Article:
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The Arrangement

 
 

The Arrangement

During the grim, glum cacophony of images and sounds that constitutes the first few minutes of The Arrangement, a self-loathing advertising wizard (Kirk Douglas) with a stultifying marriage and a career focused on selling "Zephyr, The Clean Cigarette!" impulsively hits upon a spectacular method of committing suicide. Viewers would have been spared two hours of further flailing if he'd succeeded. Instead we get a combination psychodrama and Bildungsroman--at once crashingly obvious and fragmented to the point of incoherence--that attempts to frame the betrayal of the American Dream through the guilty/proud machismo, professional frustrations, and oppressive ethnic heritage of a very unappealing guy.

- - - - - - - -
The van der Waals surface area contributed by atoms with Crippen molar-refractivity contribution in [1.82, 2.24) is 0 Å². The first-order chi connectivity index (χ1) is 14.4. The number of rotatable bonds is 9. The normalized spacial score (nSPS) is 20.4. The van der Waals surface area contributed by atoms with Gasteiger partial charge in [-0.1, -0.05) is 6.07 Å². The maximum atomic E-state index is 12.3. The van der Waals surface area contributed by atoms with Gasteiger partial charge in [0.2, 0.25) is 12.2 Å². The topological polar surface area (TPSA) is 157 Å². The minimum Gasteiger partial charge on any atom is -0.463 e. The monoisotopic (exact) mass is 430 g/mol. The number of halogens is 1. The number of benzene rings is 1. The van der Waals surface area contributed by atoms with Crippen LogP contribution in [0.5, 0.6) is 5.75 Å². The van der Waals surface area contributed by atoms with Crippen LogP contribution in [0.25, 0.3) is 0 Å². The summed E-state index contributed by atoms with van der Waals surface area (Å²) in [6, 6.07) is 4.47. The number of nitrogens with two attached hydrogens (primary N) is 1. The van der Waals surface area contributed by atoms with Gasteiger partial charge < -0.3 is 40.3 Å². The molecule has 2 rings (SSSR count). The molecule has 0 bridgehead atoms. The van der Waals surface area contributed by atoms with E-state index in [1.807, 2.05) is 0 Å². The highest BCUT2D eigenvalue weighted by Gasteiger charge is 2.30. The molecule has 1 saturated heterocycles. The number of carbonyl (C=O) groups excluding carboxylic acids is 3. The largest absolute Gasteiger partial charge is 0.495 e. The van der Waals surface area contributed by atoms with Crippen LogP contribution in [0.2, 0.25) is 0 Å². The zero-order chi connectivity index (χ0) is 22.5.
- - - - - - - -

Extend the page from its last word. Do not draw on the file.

At least credit writer-director Elia Kazan, adapting his own bestselling novel, with honesty: the guy is, essentially, he himself. The once-great filmmaker hoped to reunite with Marlon Brando on the project; he wound up with Douglas, whose career-long image was the guy with the indomitable spirit no matter what ("I'm Spartacus!"). But dismay over Douglas's miscasting--which led to the miscasting of Faye Dunaway in a mistress role based on and intended for Barbara Loden--doesn't excuse the total mishmash. Scenes begin in the middle or break off without warning; some characters are introduced portentously, then abandoned or beaten as one-note Symbols. The technique is a mélange of ugly, puerile effects, including still photos absurdly sprung to life and a daydream sequence studded with BIFF! BAM! POW! comic-book titles. There's even a desperate dive into self-quotation, a snippet of Kazan's 1963 America America to establish that a character barely seen in The Arrangement is the aged version of the youthful protagonist of that exultant masterpiece.

For the record, the cast includes Deborah Kerr as Douglas's wife and Richard Boone as his terminally Old World dad. They didn't deserve to come off as badly as they do. --Richard T. Jameson

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